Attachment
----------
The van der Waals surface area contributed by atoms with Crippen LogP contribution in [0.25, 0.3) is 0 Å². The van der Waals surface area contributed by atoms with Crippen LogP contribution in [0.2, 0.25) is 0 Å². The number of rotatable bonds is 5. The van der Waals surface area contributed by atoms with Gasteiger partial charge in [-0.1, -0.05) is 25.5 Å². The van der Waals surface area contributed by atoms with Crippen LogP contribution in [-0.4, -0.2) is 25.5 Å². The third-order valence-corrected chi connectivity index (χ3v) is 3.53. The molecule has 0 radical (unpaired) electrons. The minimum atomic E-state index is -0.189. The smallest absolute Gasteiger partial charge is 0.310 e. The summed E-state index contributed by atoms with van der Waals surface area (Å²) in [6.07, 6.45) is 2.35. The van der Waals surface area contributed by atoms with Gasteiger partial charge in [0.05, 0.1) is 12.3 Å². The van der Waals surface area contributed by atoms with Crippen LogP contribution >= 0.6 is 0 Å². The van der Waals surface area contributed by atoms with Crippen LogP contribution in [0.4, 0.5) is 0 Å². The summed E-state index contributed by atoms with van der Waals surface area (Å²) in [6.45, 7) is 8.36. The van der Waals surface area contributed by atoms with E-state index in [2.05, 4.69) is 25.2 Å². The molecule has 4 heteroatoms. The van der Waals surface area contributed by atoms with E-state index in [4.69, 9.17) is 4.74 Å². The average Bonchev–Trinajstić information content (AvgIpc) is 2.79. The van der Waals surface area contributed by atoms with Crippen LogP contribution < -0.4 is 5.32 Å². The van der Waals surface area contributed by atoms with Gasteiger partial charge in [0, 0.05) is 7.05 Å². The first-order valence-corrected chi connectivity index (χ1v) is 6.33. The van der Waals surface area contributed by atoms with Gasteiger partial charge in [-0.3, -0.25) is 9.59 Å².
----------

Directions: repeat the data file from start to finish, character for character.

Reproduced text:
The van der Waals surface area contributed by atoms with Crippen LogP contribution in [0.25, 0.3) is 0 Å². The van der Waals surface area contributed by atoms with Crippen LogP contribution in [0.2, 0.25) is 0 Å². The number of rotatable bonds is 5. The van der Waals surface area contributed by atoms with Gasteiger partial charge in [-0.1, -0.05) is 25.5 Å². The van der Waals surface area contributed by atoms with Crippen LogP contribution in [-0.4, -0.2) is 25.5 Å². The third-order valence-corrected chi connectivity index (χ3v) is 3.53. The molecule has 0 radical (unpaired) electrons. The minimum atomic E-state index is -0.189. The smallest absolute Gasteiger partial charge is 0.310 e. The summed E-state index contributed by atoms with van der Waals surface area (Å²) in [6.07, 6.45) is 2.35. The van der Waals surface area contributed by atoms with Gasteiger partial charge in [0.05, 0.1) is 12.3 Å². The van der Waals surface area contributed by atoms with Crippen LogP contribution >= 0.6 is 0 Å². The van der Waals surface area contributed by atoms with Crippen LogP contribution in [0.4, 0.5) is 0 Å². The summed E-state index contributed by atoms with van der Waals surface area (Å²) in [6.45, 7) is 8.36. The van der Waals surface area contributed by atoms with E-state index in [2.05, 4.69) is 25.2 Å². The molecule has 4 heteroatoms. The van der Waals surface area contributed by atoms with E-state index in [4.69, 9.17) is 4.74 Å². The average Bonchev–Trinajstić information content (AvgIpc) is 2.79. The van der Waals surface area contributed by atoms with Crippen LogP contribution < -0.4 is 5.32 Å². The van der Waals surface area contributed by atoms with Gasteiger partial charge in [0, 0.05) is 7.05 Å². The first-order valence-corrected chi connectivity index (χ1v) is 6.33. The van der Waals surface area contributed by atoms with Gasteiger partial charge in [-0.3, -0.25) is 9.59 Å².